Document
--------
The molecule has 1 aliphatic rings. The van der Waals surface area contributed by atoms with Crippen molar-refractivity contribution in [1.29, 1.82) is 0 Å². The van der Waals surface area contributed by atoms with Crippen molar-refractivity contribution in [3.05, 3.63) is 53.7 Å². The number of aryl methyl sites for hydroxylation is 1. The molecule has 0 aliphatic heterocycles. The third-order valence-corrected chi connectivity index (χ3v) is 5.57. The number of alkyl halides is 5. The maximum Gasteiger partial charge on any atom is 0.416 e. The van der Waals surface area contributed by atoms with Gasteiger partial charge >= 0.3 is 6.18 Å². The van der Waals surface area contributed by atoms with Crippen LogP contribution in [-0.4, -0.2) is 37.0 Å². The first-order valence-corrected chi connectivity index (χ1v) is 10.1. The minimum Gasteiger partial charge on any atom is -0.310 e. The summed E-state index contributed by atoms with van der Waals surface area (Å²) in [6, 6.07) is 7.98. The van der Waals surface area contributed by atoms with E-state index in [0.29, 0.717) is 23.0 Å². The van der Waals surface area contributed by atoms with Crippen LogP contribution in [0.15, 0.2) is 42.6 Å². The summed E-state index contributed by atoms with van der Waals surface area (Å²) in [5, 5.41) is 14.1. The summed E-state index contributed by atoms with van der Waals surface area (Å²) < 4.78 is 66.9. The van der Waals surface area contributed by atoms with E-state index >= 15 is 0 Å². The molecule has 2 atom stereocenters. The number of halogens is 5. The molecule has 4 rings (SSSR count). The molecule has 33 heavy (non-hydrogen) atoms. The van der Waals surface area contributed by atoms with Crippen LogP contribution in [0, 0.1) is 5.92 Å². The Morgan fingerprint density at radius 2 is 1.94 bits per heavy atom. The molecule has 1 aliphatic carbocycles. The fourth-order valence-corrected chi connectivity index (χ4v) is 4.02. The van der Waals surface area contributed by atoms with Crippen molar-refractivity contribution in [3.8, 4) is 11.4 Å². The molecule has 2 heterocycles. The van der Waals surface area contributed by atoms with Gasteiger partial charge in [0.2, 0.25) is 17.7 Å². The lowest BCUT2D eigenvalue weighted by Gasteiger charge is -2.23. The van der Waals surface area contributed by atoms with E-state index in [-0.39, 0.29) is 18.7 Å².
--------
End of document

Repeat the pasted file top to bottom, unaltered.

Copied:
The molecule has 1 aliphatic rings. The van der Waals surface area contributed by atoms with Crippen molar-refractivity contribution in [1.29, 1.82) is 0 Å². The van der Waals surface area contributed by atoms with Crippen molar-refractivity contribution in [3.05, 3.63) is 53.7 Å². The number of aryl methyl sites for hydroxylation is 1. The molecule has 0 aliphatic heterocycles. The third-order valence-corrected chi connectivity index (χ3v) is 5.57. The number of alkyl halides is 5. The maximum Gasteiger partial charge on any atom is 0.416 e. The van der Waals surface area contributed by atoms with Gasteiger partial charge >= 0.3 is 6.18 Å². The van der Waals surface area contributed by atoms with Crippen LogP contribution in [-0.4, -0.2) is 37.0 Å². The first-order valence-corrected chi connectivity index (χ1v) is 10.1. The minimum Gasteiger partial charge on any atom is -0.310 e. The summed E-state index contributed by atoms with van der Waals surface area (Å²) in [6, 6.07) is 7.98. The van der Waals surface area contributed by atoms with E-state index in [0.29, 0.717) is 23.0 Å². The van der Waals surface area contributed by atoms with Crippen LogP contribution in [0.15, 0.2) is 42.6 Å². The summed E-state index contributed by atoms with van der Waals surface area (Å²) in [5, 5.41) is 14.1. The summed E-state index contributed by atoms with van der Waals surface area (Å²) < 4.78 is 66.9. The van der Waals surface area contributed by atoms with E-state index >= 15 is 0 Å². The molecule has 2 atom stereocenters. The number of halogens is 5. The molecule has 4 rings (SSSR count). The molecule has 33 heavy (non-hydrogen) atoms. The van der Waals surface area contributed by atoms with Crippen LogP contribution in [0, 0.1) is 5.92 Å². The Morgan fingerprint density at radius 2 is 1.94 bits per heavy atom. The molecule has 1 aliphatic carbocycles. The fourth-order valence-corrected chi connectivity index (χ4v) is 4.02. The van der Waals surface area contributed by atoms with Crippen molar-refractivity contribution in [3.8, 4) is 11.4 Å². The molecule has 2 heterocycles. The van der Waals surface area contributed by atoms with Gasteiger partial charge in [0.2, 0.25) is 17.7 Å². The lowest BCUT2D eigenvalue weighted by Gasteiger charge is -2.23. The van der Waals surface area contributed by atoms with E-state index in [-0.39, 0.29) is 18.7 Å².